Uganda Airlines, will on August 28 launch its inaugural flights to four destinations in the East African region. With this development, the airline which recently got it’s Air Operation Certificate ends nearly 20 years of absence from the skies.
The initial destinations include two daily flights to Nairobi and Juba, one daily flight to Dar es Salam and four weekly flights to Mogadishu. Also, from September 13, the airline plans to increase the number of destinations to include Bujumbura (three times weekly), Mombasa (three times weekly), and daily flights to Kilimanjaro.
To conduct its regional operations, the state-owned airline has acquired four Bombardier CRJ 900s, two of which arrived in the country on April 24. The other two are expected in early September but will remain grounded for at least two weeks pending clearances. Although authorities believe this will not disrupt their planned schedule.
Moreover, the government has made an initial payment of $20 million on two Airbus A330-800neos for long haul flights and are expected to be in the country between 2020 and 2021. The aircraft is expected to give the carrier access to the European market.
“We want our presence to disrupt the market. We have not come into this market as underdogs,” Uganda Airline’s Marketing Manager, Jenifer Bamuturaki, said while noting that the objective is to offer a service that would attract customers within the region and market the country’s tourism initiative, Destination Uganda.
While nurturing an ambitious plan to expand to Lusaka, Harare, Johannesburg, Accra, and India following the acquisition of landing rights, the carrier is offering promotional rates for two months from the commencement of the flights.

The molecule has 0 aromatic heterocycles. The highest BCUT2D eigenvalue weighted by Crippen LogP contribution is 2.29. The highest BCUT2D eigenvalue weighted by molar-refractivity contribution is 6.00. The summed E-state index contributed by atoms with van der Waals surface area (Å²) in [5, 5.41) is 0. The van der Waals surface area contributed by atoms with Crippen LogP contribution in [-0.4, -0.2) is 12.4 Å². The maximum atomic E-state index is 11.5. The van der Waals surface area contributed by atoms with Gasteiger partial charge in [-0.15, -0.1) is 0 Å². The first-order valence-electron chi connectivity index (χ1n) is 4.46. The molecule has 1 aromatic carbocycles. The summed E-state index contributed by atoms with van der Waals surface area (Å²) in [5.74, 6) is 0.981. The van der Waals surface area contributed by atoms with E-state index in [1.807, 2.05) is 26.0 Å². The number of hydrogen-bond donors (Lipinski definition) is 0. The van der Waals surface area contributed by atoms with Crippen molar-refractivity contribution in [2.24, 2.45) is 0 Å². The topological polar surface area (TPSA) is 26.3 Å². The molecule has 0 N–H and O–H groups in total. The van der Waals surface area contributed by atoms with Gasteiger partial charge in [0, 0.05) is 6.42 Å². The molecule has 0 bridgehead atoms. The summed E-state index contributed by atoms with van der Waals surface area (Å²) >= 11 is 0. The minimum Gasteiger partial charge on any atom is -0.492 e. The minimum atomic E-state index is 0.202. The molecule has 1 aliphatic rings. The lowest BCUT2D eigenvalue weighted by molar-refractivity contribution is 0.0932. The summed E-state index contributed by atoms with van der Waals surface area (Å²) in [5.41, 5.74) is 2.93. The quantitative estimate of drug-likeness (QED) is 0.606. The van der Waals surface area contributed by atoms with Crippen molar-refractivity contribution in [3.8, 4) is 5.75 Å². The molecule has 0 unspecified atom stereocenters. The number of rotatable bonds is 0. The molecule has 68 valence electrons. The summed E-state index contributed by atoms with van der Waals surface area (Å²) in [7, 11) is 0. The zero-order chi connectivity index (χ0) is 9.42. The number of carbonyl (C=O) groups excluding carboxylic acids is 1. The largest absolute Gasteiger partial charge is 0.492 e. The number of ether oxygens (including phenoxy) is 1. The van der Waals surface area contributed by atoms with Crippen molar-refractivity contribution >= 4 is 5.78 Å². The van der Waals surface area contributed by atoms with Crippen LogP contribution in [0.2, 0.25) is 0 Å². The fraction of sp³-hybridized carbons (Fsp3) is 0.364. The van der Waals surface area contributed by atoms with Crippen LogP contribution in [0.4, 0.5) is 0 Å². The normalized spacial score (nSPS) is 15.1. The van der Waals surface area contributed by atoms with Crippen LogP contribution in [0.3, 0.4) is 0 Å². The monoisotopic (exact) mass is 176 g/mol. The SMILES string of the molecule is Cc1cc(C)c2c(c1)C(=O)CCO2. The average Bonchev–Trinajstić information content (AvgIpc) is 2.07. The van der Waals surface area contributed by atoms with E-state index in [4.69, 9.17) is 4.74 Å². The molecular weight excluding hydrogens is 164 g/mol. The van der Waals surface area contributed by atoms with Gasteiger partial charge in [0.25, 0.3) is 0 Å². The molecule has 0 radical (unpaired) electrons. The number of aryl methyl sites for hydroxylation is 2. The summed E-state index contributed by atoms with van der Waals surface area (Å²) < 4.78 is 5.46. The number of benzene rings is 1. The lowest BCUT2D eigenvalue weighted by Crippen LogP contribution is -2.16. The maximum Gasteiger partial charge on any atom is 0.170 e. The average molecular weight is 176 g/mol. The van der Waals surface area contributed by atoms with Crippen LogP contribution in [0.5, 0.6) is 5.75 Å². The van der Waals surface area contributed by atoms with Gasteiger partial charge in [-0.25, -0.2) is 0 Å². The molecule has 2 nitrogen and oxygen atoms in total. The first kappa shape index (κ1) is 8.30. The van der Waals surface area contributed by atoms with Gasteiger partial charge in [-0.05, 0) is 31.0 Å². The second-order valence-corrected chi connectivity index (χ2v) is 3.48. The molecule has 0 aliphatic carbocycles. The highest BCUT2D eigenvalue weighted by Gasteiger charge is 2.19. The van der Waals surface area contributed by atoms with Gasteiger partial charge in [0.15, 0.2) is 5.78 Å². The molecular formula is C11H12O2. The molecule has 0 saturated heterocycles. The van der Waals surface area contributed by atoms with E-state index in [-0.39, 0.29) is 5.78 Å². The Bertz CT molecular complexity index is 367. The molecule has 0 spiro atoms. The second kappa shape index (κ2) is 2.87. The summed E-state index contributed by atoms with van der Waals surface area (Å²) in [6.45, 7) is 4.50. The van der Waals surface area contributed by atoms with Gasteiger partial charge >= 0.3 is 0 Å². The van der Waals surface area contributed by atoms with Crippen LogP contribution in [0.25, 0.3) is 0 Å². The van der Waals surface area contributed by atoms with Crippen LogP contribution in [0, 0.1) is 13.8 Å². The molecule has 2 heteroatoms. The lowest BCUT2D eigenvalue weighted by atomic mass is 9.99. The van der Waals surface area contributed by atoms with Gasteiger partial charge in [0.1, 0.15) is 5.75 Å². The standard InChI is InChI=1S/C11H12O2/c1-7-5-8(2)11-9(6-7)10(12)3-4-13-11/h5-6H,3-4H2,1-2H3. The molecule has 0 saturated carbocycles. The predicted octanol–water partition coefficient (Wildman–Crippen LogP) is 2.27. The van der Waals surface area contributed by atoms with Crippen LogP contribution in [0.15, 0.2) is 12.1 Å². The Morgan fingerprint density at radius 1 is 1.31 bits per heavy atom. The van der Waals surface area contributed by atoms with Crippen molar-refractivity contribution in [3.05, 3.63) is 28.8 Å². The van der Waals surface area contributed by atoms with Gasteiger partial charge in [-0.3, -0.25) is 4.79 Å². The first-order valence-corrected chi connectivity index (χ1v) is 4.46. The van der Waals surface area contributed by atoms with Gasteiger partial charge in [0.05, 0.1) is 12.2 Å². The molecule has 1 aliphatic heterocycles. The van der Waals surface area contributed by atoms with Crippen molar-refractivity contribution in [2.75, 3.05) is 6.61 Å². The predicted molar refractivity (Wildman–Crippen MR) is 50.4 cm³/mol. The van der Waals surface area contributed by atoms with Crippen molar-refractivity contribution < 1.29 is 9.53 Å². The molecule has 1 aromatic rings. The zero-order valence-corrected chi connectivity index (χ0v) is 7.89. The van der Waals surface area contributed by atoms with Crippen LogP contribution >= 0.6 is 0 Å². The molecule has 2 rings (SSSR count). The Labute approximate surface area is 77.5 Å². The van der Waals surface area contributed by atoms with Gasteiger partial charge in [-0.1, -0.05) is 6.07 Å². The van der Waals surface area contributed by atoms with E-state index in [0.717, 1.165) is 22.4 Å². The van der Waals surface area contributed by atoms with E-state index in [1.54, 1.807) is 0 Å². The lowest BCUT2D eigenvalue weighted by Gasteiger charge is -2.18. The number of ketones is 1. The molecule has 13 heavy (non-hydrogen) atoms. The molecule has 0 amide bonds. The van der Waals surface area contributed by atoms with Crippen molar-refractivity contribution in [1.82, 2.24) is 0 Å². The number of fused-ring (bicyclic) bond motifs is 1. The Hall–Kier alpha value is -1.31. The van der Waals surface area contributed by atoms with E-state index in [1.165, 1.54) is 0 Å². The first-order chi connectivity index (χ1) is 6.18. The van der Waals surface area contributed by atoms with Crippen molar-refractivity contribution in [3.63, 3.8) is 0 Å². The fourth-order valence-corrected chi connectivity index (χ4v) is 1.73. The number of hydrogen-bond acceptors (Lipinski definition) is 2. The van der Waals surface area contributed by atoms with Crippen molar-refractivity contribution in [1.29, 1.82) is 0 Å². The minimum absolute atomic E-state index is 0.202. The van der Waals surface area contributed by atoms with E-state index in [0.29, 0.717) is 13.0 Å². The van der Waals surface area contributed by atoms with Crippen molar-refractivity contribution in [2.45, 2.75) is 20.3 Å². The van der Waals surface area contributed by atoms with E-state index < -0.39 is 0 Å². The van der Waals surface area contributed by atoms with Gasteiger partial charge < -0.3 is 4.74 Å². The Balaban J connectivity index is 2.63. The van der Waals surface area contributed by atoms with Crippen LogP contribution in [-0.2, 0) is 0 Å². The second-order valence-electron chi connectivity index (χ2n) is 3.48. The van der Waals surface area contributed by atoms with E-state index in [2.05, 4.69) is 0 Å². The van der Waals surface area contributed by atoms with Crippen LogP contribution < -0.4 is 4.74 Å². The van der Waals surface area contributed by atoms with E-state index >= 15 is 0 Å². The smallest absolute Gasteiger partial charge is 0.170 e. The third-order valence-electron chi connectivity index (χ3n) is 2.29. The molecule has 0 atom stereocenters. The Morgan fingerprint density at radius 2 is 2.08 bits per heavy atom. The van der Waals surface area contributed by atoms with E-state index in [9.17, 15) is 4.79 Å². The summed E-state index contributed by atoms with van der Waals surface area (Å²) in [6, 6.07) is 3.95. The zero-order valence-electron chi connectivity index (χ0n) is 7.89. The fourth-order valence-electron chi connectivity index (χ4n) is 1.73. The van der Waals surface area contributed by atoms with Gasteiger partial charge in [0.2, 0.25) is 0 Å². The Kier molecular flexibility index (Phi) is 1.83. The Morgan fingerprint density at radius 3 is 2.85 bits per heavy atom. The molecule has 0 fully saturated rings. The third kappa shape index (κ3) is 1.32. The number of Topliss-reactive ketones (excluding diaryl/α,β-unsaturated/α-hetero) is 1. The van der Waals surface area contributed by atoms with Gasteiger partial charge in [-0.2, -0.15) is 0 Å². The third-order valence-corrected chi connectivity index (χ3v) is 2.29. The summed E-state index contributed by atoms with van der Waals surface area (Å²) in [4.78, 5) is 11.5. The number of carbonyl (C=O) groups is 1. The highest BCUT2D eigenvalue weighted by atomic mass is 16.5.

The two-month promotional rates for return tickets are $278 for Nairobi, $225 for Juba, $590 for Mogadishu, $286 for Dar Es Salaam, $292 for Bujumbura, $325 for Mombasa and $311 for Kilimanjaro. The airline is also in talks with bigger sector players to sign interline and re-protection agreements.
The entry of Uganda’s national carrier into east Africa’s air transport market comes at a time when regional peers such as Tanzania, Rwanda, and Kenya are moving to strengthen or revive their national carriers.
About two weeks ago, Kenya’s parliament backed the move to re-nationalize the loss-making Kenya Airways (KQ), which is jointly owned by the government and Air France-KLM (48.9 and 7.8 percent respectively). The airline has been struggling to return to profitability and growth amid mounting debts. In 2017, it was forced to restructure a $2 billion debt owing to a failed expansion plan and a dip in air travel.